In 2019, 71 cents in every dollar spent by the Government went to education, health and welfare. These are the big spends, and he thinks that Covid has brought the motivation to bring in genuine reform. “Our welfare system is pretty much the same as when Michael Joseph Savage set it up almost 100 years ago and universal health care systems like ours have changed relatively little.”
Reform and by thinking again from first principles, is needed if New Zealanders are going to retain their high rankings of happiness, since those rankings, as they do in the Scandinavian countries, depend on high quality health and welfare systems.
In the sphere of happiness and well-being economics MacCulloch, a New Zealander who returned home from the United Kingdom in 2011, has built an international reputation. He was invited to join the notable early well-being group convened by Nobel laureate Danny Kahneman at Princeton University; has advised the UK government under David Cameron on how to create well-being measures; and his research informed a major review of the economy in France requested by former president Nicholas Sarkozy. He has the ear of policymakers in Wellington.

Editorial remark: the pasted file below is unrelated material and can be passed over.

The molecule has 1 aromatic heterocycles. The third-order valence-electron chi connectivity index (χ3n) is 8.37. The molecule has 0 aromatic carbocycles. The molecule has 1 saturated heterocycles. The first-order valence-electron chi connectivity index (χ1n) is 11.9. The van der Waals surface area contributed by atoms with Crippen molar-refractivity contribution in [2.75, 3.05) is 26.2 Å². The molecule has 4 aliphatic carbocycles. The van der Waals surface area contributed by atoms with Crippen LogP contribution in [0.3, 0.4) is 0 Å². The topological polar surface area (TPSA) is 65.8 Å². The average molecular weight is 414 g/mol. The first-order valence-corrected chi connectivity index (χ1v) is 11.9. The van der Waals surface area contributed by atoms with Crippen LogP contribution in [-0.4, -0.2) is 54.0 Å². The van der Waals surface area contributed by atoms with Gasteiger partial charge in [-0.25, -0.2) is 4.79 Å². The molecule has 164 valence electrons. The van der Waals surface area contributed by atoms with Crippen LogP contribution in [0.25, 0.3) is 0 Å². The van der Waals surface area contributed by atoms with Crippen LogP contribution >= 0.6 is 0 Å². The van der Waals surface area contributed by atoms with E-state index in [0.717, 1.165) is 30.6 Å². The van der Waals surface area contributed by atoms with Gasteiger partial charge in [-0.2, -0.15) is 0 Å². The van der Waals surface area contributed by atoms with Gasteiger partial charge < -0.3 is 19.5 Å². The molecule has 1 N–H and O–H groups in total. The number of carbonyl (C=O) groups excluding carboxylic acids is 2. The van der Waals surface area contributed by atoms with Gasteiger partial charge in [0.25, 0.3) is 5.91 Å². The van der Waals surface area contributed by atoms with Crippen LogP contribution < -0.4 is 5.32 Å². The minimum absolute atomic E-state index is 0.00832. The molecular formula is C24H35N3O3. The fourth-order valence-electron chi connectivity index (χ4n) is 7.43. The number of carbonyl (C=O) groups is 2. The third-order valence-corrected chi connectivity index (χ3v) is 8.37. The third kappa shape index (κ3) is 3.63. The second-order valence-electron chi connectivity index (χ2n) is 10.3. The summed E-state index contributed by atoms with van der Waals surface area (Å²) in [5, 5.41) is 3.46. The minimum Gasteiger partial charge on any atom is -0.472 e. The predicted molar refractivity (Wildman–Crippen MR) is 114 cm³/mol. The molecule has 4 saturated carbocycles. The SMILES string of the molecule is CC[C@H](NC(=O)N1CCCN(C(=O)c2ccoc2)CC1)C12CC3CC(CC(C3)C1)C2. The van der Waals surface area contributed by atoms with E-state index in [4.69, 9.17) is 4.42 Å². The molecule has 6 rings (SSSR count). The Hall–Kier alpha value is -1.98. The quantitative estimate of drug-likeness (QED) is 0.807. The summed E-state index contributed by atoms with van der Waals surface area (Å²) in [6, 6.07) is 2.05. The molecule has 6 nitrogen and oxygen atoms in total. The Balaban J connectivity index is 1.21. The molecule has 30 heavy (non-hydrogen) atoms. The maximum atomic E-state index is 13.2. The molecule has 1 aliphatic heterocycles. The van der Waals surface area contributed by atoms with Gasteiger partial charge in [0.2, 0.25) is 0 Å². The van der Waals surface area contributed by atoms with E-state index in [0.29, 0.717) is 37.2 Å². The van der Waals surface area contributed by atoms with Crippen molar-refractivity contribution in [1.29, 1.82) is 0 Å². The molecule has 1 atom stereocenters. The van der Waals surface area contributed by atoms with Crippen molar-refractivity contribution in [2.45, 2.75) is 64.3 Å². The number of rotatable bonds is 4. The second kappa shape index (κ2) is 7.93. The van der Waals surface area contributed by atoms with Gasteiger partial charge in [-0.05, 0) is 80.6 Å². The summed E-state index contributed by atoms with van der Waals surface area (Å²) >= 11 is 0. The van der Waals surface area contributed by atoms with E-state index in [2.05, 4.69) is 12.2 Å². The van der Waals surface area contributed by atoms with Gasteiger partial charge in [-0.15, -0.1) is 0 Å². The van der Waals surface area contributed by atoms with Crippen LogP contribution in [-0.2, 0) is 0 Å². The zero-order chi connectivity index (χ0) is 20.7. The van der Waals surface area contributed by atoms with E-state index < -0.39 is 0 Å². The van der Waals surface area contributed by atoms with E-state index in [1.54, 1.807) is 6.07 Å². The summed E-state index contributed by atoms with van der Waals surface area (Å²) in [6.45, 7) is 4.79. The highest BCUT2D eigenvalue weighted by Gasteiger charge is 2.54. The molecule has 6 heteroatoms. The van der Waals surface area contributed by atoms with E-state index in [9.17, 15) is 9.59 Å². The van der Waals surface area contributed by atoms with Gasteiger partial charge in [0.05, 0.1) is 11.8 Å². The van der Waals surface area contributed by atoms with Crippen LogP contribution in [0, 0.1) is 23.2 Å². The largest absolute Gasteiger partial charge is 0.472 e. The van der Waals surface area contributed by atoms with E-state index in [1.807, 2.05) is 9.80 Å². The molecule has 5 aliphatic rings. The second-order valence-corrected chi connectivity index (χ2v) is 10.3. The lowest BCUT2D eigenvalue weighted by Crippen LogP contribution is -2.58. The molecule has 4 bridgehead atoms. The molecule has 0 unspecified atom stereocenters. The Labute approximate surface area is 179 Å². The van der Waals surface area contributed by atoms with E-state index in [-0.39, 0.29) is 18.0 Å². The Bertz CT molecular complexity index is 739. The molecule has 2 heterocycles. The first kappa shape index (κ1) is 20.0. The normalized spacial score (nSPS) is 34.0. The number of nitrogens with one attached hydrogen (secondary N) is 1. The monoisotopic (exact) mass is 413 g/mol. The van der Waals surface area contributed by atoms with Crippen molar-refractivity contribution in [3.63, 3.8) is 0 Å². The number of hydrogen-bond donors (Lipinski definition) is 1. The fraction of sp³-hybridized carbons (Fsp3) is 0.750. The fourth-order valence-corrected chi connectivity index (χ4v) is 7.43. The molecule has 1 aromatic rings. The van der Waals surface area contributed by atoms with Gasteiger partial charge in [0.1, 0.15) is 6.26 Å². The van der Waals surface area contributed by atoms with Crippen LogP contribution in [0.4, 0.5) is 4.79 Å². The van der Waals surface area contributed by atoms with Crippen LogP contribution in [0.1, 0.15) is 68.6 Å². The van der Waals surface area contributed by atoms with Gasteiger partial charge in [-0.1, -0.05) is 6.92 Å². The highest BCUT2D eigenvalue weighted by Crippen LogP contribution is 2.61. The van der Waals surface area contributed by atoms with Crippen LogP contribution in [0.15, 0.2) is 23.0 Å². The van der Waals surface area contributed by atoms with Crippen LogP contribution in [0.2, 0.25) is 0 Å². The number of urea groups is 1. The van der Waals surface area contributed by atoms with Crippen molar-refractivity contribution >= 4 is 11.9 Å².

While broadly supportive of the intent of the Well-being Budgets introduced by the Government, he questions how the concept has been put into practice. His main concern is the lack of clarity. The Well-being Budget is founded on Treasury work that established a comprehensive framework based on the Four Capitals (natural, human, social, and financial and physical) as assets that generate well-being, alongside 12 domains to rank the current state of well-being, with factors like health, housing and income, alongside attributes like cultural identity and social connection. The result is a dashboard with more than 50 indicators.